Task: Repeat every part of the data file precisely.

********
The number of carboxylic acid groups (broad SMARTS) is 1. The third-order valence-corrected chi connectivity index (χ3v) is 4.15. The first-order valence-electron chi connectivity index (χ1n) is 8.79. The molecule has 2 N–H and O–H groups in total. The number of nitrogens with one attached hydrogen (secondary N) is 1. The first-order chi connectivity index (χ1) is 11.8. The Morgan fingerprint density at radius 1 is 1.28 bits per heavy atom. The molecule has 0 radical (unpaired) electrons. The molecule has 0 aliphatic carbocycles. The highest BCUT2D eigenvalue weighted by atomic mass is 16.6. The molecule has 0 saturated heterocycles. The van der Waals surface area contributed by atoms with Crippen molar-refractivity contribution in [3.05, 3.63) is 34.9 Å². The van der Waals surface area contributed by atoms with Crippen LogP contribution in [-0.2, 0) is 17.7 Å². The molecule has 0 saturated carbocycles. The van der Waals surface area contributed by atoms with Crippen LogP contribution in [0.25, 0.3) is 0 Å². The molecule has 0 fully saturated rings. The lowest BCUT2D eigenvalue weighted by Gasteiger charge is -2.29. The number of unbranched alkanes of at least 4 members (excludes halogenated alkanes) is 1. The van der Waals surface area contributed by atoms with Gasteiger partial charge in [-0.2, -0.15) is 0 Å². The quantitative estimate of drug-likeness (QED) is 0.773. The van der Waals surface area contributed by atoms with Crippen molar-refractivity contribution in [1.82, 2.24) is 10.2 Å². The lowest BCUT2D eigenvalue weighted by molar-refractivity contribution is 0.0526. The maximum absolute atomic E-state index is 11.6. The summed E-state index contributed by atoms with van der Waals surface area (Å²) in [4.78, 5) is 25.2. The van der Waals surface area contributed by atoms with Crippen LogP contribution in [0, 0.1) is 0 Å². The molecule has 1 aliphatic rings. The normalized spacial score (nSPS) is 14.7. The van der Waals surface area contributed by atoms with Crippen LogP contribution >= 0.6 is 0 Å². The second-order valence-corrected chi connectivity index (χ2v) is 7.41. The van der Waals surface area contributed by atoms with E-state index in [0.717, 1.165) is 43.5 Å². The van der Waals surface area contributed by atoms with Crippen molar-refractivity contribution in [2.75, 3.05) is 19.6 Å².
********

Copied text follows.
The number of carboxylic acid groups (broad SMARTS) is 1. The third-order valence-corrected chi connectivity index (χ3v) is 4.15. The first-order valence-electron chi connectivity index (χ1n) is 8.79. The molecule has 2 N–H and O–H groups in total. The number of nitrogens with one attached hydrogen (secondary N) is 1. The first-order chi connectivity index (χ1) is 11.8. The Morgan fingerprint density at radius 1 is 1.28 bits per heavy atom. The molecule has 0 radical (unpaired) electrons. The molecule has 0 aliphatic carbocycles. The highest BCUT2D eigenvalue weighted by atomic mass is 16.6. The molecule has 0 saturated heterocycles. The van der Waals surface area contributed by atoms with Crippen molar-refractivity contribution in [3.05, 3.63) is 34.9 Å². The van der Waals surface area contributed by atoms with Crippen LogP contribution in [-0.2, 0) is 17.7 Å². The molecule has 0 saturated carbocycles. The van der Waals surface area contributed by atoms with Crippen LogP contribution in [0.25, 0.3) is 0 Å². The molecule has 0 fully saturated rings. The lowest BCUT2D eigenvalue weighted by Gasteiger charge is -2.29. The number of unbranched alkanes of at least 4 members (excludes halogenated alkanes) is 1. The van der Waals surface area contributed by atoms with Gasteiger partial charge in [-0.2, -0.15) is 0 Å². The quantitative estimate of drug-likeness (QED) is 0.773. The van der Waals surface area contributed by atoms with Crippen molar-refractivity contribution in [1.82, 2.24) is 10.2 Å². The lowest BCUT2D eigenvalue weighted by molar-refractivity contribution is 0.0526. The maximum absolute atomic E-state index is 11.6. The summed E-state index contributed by atoms with van der Waals surface area (Å²) in [4.78, 5) is 25.2. The van der Waals surface area contributed by atoms with Crippen LogP contribution in [0, 0.1) is 0 Å². The molecule has 1 aliphatic rings. The normalized spacial score (nSPS) is 14.7. The van der Waals surface area contributed by atoms with Crippen LogP contribution >= 0.6 is 0 Å². The second-order valence-corrected chi connectivity index (χ2v) is 7.41. The van der Waals surface area contributed by atoms with E-state index in [0.717, 1.165) is 43.5 Å². The van der Waals surface area contributed by atoms with Crippen molar-refractivity contribution in [2.75, 3.05) is 19.6 Å².